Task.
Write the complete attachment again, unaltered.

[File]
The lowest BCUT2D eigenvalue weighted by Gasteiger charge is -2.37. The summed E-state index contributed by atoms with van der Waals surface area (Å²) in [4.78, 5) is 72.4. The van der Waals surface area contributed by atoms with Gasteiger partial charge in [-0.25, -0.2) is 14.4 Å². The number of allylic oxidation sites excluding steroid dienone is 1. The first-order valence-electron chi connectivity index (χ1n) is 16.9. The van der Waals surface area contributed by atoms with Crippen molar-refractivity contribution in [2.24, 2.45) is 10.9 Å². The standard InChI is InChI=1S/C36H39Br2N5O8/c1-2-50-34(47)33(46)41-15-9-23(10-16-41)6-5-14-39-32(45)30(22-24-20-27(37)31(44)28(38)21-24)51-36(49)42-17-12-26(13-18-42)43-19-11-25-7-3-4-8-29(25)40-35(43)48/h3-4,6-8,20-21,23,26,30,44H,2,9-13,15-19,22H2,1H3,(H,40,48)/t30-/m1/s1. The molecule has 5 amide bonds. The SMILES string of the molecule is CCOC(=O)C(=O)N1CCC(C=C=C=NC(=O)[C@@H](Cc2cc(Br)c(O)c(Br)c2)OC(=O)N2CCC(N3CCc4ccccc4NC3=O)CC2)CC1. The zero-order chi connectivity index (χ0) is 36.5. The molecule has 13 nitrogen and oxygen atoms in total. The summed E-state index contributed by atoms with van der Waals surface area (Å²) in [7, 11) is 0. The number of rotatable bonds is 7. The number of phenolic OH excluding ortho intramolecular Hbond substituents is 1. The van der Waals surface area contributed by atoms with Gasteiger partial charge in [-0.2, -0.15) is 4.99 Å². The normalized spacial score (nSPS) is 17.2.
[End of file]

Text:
The lowest BCUT2D eigenvalue weighted by Gasteiger charge is -2.37. The summed E-state index contributed by atoms with van der Waals surface area (Å²) in [4.78, 5) is 72.4. The van der Waals surface area contributed by atoms with Gasteiger partial charge in [-0.25, -0.2) is 14.4 Å². The number of allylic oxidation sites excluding steroid dienone is 1. The first-order valence-electron chi connectivity index (χ1n) is 16.9. The van der Waals surface area contributed by atoms with Crippen molar-refractivity contribution in [2.24, 2.45) is 10.9 Å². The standard InChI is InChI=1S/C36H39Br2N5O8/c1-2-50-34(47)33(46)41-15-9-23(10-16-41)6-5-14-39-32(45)30(22-24-20-27(37)31(44)28(38)21-24)51-36(49)42-17-12-26(13-18-42)43-19-11-25-7-3-4-8-29(25)40-35(43)48/h3-4,6-8,20-21,23,26,30,44H,2,9-13,15-19,22H2,1H3,(H,40,48)/t30-/m1/s1. The molecule has 5 amide bonds. The SMILES string of the molecule is CCOC(=O)C(=O)N1CCC(C=C=C=NC(=O)[C@@H](Cc2cc(Br)c(O)c(Br)c2)OC(=O)N2CCC(N3CCc4ccccc4NC3=O)CC2)CC1. The zero-order chi connectivity index (χ0) is 36.5. The molecule has 13 nitrogen and oxygen atoms in total. The summed E-state index contributed by atoms with van der Waals surface area (Å²) in [7, 11) is 0. The number of rotatable bonds is 7. The number of phenolic OH excluding ortho intramolecular Hbond substituents is 1. The van der Waals surface area contributed by atoms with Gasteiger partial charge in [-0.2, -0.15) is 4.99 Å². The normalized spacial score (nSPS) is 17.2.